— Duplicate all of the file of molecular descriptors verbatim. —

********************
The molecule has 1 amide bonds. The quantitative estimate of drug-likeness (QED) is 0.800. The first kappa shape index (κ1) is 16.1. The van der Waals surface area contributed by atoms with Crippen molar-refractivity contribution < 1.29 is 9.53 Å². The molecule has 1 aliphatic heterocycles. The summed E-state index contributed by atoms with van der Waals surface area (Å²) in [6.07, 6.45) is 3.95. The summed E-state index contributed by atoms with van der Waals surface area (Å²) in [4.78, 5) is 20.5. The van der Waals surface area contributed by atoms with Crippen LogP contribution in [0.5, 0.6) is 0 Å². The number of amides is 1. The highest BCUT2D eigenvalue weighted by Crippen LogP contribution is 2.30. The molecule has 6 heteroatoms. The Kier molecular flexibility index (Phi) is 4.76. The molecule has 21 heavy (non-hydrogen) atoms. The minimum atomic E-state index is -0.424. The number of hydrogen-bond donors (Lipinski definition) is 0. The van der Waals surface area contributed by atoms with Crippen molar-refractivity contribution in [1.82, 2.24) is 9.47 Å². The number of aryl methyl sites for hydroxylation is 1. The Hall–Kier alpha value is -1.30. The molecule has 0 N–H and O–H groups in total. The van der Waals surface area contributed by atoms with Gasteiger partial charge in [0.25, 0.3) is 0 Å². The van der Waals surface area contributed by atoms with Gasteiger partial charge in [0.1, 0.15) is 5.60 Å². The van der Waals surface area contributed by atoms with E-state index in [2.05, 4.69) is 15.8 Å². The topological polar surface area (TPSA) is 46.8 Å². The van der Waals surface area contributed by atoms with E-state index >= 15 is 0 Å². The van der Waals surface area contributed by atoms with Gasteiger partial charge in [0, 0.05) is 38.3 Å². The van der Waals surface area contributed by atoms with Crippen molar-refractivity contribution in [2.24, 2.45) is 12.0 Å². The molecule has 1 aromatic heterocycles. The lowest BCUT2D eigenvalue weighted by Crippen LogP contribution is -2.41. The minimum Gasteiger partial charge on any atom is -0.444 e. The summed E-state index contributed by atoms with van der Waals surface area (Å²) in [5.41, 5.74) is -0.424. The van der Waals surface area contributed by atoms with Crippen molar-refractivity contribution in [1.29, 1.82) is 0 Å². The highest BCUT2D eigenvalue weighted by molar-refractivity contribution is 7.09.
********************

The molecule has 1 amide bonds. The quantitative estimate of drug-likeness (QED) is 0.800. The first kappa shape index (κ1) is 16.1. The van der Waals surface area contributed by atoms with Crippen molar-refractivity contribution < 1.29 is 9.53 Å². The molecule has 1 aliphatic heterocycles. The summed E-state index contributed by atoms with van der Waals surface area (Å²) in [6.07, 6.45) is 3.95. The summed E-state index contributed by atoms with van der Waals surface area (Å²) in [4.78, 5) is 20.5. The van der Waals surface area contributed by atoms with Crippen LogP contribution in [0.5, 0.6) is 0 Å². The number of amides is 1. The highest BCUT2D eigenvalue weighted by Crippen LogP contribution is 2.30. The molecule has 6 heteroatoms. The Kier molecular flexibility index (Phi) is 4.76. The molecule has 21 heavy (non-hydrogen) atoms. The minimum atomic E-state index is -0.424. The number of hydrogen-bond donors (Lipinski definition) is 0. The van der Waals surface area contributed by atoms with Crippen molar-refractivity contribution in [1.82, 2.24) is 9.47 Å². The number of aryl methyl sites for hydroxylation is 1. The Hall–Kier alpha value is -1.30. The molecule has 0 N–H and O–H groups in total. The van der Waals surface area contributed by atoms with Gasteiger partial charge in [0.25, 0.3) is 0 Å². The van der Waals surface area contributed by atoms with Gasteiger partial charge in [0.1, 0.15) is 5.60 Å². The van der Waals surface area contributed by atoms with E-state index in [2.05, 4.69) is 15.8 Å². The topological polar surface area (TPSA) is 46.8 Å². The van der Waals surface area contributed by atoms with E-state index >= 15 is 0 Å². The van der Waals surface area contributed by atoms with Gasteiger partial charge in [0, 0.05) is 38.3 Å². The van der Waals surface area contributed by atoms with Crippen molar-refractivity contribution in [2.24, 2.45) is 12.0 Å². The molecule has 1 aromatic heterocycles. The lowest BCUT2D eigenvalue weighted by Crippen LogP contribution is -2.41. The minimum Gasteiger partial charge on any atom is -0.444 e. The summed E-state index contributed by atoms with van der Waals surface area (Å²) in [5.41, 5.74) is -0.424. The van der Waals surface area contributed by atoms with Crippen molar-refractivity contribution in [1.29, 1.82) is 0 Å². The highest BCUT2D eigenvalue weighted by molar-refractivity contribution is 7.09.